Special Needs Now

Wow! How One Mom Travels with 9 Kids (5 Who Have Special Needs)

Inion Family
I love to travel, but going to the grocery store is a challenge when my son Liam, who has autism, is having a bad day. Going anywhere beyond a short jaunt seemed impossible—until I met Stacey-jean and Brent Inion.

The intrepid "world schoolers" are currently traveling from Pennsylvania to Argentina in an RV with their nine children, which includes five biological and four adopted from around the world. Each adopted child, and one biological, also have a range of special needs (including autism, cerebral palsy, down syndrome, and quadriplegia).

The Inions make travel look easy, so I reached out Stacey-jean for her advice on traveling with kids who have special needs. Here's what Stacey-jean had to say about some of the joys and challenges of her family's journey.

What are some tips you have for traveling with kids who have special needs?

1- Put in a little practice, which will go a long way. Two years ago we were trying to help Joshua, our son with CP and autism, to learn transitioning between walking surfaces. In our case, it was going from snow to the sidewalk. After working through a couple meltdowns (no pun Intended), he seemed to be getting it. Looking at our first blog post this year we realized that Joshua was going from grass to gravel to ancient marble with no transitional problem. The walking surface practice was paying off!

2- Think outside the box for the equipment you need. From wheelchair parts to oxygen monitors to therapeutic toys, we have been pleasantly surprised with how special needs-savvy the developing world has become. Of course, you may need to go to larger cities for some of these resources. Because of the health insurance situation in the US and Canada, citizens of these countries may find equipment to cost less than its equivalent back home.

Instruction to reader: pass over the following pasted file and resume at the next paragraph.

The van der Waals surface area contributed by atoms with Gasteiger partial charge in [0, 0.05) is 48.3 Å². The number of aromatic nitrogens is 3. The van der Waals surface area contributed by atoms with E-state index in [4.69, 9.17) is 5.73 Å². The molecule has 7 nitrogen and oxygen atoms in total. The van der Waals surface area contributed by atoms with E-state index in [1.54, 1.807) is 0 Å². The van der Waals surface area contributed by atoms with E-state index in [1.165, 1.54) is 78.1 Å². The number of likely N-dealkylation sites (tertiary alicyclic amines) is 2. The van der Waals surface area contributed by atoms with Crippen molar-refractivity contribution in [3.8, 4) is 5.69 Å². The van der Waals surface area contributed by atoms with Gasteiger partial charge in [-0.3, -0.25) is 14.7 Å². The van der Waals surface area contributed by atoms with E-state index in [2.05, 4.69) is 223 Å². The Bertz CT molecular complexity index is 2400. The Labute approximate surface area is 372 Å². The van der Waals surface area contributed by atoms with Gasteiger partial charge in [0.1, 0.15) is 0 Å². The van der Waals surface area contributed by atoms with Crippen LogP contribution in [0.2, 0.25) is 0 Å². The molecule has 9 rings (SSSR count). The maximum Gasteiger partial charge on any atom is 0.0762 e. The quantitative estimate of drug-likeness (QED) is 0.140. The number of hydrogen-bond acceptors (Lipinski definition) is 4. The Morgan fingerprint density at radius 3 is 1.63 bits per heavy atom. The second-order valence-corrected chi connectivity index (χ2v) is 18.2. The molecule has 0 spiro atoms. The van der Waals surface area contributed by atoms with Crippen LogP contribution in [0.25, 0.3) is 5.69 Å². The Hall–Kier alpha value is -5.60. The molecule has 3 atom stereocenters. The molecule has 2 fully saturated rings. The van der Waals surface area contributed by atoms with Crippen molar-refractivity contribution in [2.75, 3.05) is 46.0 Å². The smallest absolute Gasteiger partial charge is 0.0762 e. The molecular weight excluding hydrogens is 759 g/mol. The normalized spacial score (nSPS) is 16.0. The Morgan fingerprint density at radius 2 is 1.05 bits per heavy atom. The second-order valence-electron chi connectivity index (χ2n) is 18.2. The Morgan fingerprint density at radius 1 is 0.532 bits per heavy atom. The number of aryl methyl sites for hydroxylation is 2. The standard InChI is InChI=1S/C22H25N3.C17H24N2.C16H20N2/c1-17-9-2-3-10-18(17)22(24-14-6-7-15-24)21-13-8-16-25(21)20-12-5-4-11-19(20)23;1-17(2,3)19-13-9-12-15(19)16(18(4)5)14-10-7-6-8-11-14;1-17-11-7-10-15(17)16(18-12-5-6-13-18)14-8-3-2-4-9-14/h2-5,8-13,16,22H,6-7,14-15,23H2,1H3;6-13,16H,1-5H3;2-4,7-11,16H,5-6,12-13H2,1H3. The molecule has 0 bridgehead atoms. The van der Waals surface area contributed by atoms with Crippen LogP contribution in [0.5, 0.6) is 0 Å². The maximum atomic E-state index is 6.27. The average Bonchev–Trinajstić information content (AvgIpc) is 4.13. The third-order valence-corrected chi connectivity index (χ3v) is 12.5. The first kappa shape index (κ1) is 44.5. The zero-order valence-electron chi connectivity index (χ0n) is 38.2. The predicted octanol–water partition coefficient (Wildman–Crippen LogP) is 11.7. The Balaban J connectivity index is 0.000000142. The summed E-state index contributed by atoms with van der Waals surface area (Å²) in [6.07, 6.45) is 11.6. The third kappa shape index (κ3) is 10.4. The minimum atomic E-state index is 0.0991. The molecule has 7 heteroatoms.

3- Don't be afraid to ask for personal service. In the "two-thirds world" and developing nations, an orientation to service is woven into the fabric of culture. For example, in the absence of a wheelchair ramp, Belizean hotel workers gladly carried our paraplegic son down four flights of stairs to an iguana exhibit.

4- Turn traveling into life lessons. Travel allows our children to gain a global education that cannot be gained in any other way. Traveling together builds relationships and a family bond through triumph and trial. Travel breaks through our naivety and challenges our worldviews. We are intentional about seizing every possible opportunity to help our children become global citizens, teaching them to learn from and respect our planet Earth. We hope they will respect and value all people groups and realize that we all have something to learn and we all have something to give.

What's the most challenging situation you've faced so far in your travels, especially with the kids who have special needs?